Undaunted, I went back to ask them about it. "So, you guys are from AD?" They kind of smiled awkwardly and one of them said, "well, we needed a court and..." He went on to tell me the story about how they'd always wanted a proper court to play in, and money for shoes and balls and uniforms and such. The mayor of the town when this was happening was an Accion Democratica politician, and one of their uncles was a party member, so they asked him for help. The uncle pointed them to their neighborhood party official, and they asked him if he'd press their case with the mayor. The organizer said he would, but told them the mayor would be far more likely to listen to them if they'd sign up to become party members. The bargain was pretty simple - a chunk of the municipal recreation budget in return for joining the party and helping out with election campaigns and get-out-the-vote drives. This didn't strike the guys as such a bad deal, so they signed up, pressed their case, and after a year or so they'd gotten their court built, and a few balls to play with...with the slight inconvenience that the whole town started to think of them as "those adeco basketball players."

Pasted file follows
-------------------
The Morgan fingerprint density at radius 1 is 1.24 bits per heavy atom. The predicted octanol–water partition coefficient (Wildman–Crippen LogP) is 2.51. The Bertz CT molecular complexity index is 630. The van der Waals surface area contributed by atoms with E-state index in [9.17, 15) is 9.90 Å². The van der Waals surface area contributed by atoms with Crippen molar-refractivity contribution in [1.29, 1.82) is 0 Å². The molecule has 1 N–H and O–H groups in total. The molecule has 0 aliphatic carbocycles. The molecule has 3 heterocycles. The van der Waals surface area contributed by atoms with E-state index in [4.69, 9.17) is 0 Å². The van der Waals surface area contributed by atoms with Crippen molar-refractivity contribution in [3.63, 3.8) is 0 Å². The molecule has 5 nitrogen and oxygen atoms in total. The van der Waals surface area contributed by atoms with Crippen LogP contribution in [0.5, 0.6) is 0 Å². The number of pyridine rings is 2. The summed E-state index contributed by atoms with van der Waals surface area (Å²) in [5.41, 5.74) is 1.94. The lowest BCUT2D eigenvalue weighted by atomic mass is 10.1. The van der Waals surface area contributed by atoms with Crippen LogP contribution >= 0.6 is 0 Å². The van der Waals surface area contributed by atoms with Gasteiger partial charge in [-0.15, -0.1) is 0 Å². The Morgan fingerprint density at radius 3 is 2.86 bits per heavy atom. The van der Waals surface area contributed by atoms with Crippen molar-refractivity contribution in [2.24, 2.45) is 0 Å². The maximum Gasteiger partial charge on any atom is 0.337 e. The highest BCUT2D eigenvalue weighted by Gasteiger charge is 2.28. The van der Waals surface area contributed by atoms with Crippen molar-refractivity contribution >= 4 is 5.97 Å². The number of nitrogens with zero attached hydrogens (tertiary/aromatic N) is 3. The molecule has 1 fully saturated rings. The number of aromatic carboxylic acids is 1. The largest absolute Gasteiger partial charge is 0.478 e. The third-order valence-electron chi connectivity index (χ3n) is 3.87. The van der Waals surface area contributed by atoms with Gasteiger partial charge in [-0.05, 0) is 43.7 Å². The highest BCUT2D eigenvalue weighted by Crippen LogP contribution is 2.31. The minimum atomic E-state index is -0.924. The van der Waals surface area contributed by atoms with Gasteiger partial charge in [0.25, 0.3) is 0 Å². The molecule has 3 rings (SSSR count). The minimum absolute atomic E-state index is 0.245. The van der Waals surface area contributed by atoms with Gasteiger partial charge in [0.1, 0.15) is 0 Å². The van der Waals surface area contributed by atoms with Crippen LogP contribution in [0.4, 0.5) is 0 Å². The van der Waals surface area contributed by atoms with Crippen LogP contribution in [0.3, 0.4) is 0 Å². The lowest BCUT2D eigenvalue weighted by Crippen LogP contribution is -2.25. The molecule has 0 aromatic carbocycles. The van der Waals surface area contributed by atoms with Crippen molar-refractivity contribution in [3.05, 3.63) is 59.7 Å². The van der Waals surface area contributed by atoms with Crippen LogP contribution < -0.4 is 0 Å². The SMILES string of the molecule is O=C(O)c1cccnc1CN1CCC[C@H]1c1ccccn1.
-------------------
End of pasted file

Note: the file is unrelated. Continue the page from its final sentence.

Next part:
I love the anecdote because it encapsulates neatly the entire structure of the Venezuelan petrostate, the old-regime Chavez has built a career out of railing against.

The petrostate trick is to turn oil money into power - control of the state’s oil money into control of the state - in a self-perpetuating cycle. The way you do that is by building a huge web of patron-client relationships.